Infant Mental Health describes the social and emotional wellbeing and development of children in the earliest years of life.

Just like all other children and young people, babies experience a range of emotions in response to what happens in their lives. Although they cannot recognise and describe it to us, babies can feel happy and secure, or stressed and distressed.

Babies are completely dependent on their parents or caregivers for survival. Similarly, their mental wellbeing and emotional development relies on their caregivers and their earliest relationships.

Young babies need sensitive, responsive adults to help them to bring difficult emotions under control (for example, through soothing them when they cry). Parents’ responses shape how babies experience their emotions and how they learn to regulate and express these emotions. Early relationships also set a template for how babies begin to think about themselves and others.

Babies’ mental health matters

Babies’ mental health matters, just as all children’s mental health matters, because we want our children to feel content, safe and secure to explore the world around them.

It also matters because it lays the foundations for later health and wellbeing. A wealth of research shows a strong connection between early social and emotional wellbeing, and parent-infant relationships, and a wide rage of later mental and physical health outcomes.[1]

…the pathway followed by each developing individual and the extent to which he or she becomes resilient to stressful life events is determined to a very significant degree by the pattern of attachment developed during the early years.’

John Bowlby[2]

By strengthening parent-infant relationships and therefore protecting and promoting babies’ mental health, we have an opportunity to put more children on a positive developmental trajectory, better able to take advantage of other opportunities that lie ahead.  Without such support we risk exposing children to unnecessary suffering and increase the need for later mental health support.

So, what needs to happen?

Supporting early relationships requires a coordinated system of services and support to be available, ranging from universal support for all families, to targeted and specialist services for those who need extra help.

Universal services have a crucial role to play

Services like health visitors can play a vital role in promoting infant mental health, identifying early problems and providing support to families who need it. Public Health England recently updated the Commissioning Guidance[3] for health visiting services, including infant mental health in a “high impact area” for the service. Yet sadly many health visitors are not resourced to provide families with the help they need. The Public Health Grant in England has been reduced by 24% since 2015–16[4] and we have seen concomitant falls in health visitor numbers, increased caseloads and reduced contact with families.[5]

Infant mental health as part of the mental health system

Infant mental health must be part of our mental health system too. Families with complex, severe and/or enduring problems in their early relationships will need more intensive, specialist support. Yet – despite the fact that CAMHS should provide a service from 0-19 – research in 2019 found that 42% of CCGs in England report that their CAMHS service will not accept referrals for children aged 2 and under.[6]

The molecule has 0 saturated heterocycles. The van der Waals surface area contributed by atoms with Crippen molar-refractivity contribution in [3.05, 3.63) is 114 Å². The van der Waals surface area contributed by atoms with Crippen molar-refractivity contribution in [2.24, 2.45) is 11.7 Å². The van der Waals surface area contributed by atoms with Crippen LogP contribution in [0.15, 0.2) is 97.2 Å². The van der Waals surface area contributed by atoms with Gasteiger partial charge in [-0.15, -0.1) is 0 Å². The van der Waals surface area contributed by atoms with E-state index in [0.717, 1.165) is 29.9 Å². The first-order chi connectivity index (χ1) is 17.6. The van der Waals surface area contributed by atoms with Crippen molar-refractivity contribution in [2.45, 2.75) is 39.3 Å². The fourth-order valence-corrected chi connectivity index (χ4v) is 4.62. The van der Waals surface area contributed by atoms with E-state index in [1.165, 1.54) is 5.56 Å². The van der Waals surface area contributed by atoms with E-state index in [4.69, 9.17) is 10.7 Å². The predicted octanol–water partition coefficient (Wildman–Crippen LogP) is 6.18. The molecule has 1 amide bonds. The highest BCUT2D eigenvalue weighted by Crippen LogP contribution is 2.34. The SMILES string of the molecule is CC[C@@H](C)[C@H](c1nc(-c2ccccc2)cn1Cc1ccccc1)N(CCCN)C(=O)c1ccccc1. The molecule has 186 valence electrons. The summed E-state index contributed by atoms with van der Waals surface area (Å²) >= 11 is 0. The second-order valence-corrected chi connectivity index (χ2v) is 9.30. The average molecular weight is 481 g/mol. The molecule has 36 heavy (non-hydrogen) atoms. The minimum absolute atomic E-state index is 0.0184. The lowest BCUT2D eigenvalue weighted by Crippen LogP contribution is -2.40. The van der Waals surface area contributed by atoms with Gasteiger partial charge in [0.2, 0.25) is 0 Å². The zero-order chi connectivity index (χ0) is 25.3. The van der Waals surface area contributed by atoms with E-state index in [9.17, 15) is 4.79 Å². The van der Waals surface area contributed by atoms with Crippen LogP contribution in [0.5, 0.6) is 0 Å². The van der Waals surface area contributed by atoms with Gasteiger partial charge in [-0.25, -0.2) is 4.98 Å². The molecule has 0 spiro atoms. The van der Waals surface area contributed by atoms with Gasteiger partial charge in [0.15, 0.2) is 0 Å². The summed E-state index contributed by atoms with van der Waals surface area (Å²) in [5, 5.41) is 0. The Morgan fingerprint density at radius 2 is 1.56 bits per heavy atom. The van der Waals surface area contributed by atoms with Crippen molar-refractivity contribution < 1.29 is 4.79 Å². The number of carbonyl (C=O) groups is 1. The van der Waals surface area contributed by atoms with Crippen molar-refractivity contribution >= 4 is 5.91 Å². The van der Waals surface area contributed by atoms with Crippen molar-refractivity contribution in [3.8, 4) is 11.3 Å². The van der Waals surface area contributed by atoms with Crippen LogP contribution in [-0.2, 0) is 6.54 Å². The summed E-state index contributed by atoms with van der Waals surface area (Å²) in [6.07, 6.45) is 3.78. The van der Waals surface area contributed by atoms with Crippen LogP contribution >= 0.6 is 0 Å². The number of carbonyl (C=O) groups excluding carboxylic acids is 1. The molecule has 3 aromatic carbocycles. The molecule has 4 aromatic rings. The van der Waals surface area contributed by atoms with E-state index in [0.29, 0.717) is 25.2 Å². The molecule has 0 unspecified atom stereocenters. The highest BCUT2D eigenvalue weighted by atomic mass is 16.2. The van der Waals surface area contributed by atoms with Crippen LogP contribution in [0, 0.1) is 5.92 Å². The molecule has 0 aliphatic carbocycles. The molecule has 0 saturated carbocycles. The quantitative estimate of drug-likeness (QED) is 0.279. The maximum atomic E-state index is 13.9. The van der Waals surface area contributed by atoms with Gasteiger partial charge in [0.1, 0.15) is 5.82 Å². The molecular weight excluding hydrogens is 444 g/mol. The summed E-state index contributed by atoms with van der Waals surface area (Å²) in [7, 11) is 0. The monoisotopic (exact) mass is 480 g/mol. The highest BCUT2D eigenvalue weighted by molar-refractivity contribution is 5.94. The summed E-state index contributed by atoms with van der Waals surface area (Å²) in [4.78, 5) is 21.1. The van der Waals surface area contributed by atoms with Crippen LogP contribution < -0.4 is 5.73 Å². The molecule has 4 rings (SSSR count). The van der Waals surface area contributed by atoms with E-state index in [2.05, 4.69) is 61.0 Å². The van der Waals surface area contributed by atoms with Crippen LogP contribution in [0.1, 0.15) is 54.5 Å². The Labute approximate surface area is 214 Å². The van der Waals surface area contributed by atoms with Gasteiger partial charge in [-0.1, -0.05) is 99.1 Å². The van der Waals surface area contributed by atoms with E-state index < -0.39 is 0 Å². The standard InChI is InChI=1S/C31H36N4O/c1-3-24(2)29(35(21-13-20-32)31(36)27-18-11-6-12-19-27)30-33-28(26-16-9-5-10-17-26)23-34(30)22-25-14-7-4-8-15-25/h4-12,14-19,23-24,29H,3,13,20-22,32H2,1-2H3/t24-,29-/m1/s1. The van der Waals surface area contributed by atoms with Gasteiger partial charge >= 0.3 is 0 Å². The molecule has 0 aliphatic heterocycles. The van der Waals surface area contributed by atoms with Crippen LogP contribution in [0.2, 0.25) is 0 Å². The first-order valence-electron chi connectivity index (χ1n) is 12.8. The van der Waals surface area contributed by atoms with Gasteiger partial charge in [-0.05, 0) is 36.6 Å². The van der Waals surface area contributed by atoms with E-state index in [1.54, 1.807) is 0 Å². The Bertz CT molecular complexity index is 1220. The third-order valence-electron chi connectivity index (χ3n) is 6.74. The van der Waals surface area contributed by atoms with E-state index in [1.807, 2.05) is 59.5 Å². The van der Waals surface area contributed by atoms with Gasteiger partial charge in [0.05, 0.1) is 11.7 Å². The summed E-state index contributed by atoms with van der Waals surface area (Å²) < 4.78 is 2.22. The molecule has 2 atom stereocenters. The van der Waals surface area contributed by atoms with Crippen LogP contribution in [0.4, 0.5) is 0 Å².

Work with babies is different from work with older children. It requires professionals to have particular expertise in working with parents, babies and the relationship between them. At the Parent-Infant Foundation, we support the development of specialised parent-infant relationship teams. These teams can locally be known by a range of names such as parent-infant mental health teams or PIPs. They provide therapeutic support for families where babies’ mental health and development requires more specialist attention. They also use their expertise to provide training, consultation, and supervision to other professionals in their local area. Where they exist, these services are highly valued and valuable. But there are currently fewer than 40 of these teams in the UK: most babies live in an area where these services do not exist.

The NHS Long Term Plan[7] set of a goal of providing specialist mental health care for all children who need it. We believe that this goal can only be achieved if there are parent-infant relationship teams across the UK, providing specialist support for the youngest children. We are campaigning to make this a reality.

Including Infants

During this year’s Infant Mental Health Awareness Week in June, we will be asking all those working in mental health to follow the CYPMHC’s lead and to start talking about “infant, children and young people’s mental health.” Language matters, and if we include infants in our conversations, we hope, in time, they will also be better recognised in policy and service provision. Please join us to ensure ALL children get the mental health support they need- regardless of their age.

Author: Sally Hogg

Sally Hogg is Head of Policy and Campaigning at the Parent-Infant Foundation, a UK-wide charity that supports the growth and quality of specialised parent-infant relationship teams across the UK.

The Foundation are currently asking anyone working in NHS infant, children and/or young people’s mental health services to complete this very short survey about work with children of different ages. The survey is open until 14th May.

Infant Mental Health Awareness Week runs from 6-13 June. This year’s theme is #IncludingInfants.


[2] Bowlby, J. (1988). A secure base: Parent-child attachment and healthy human development. Basic Books.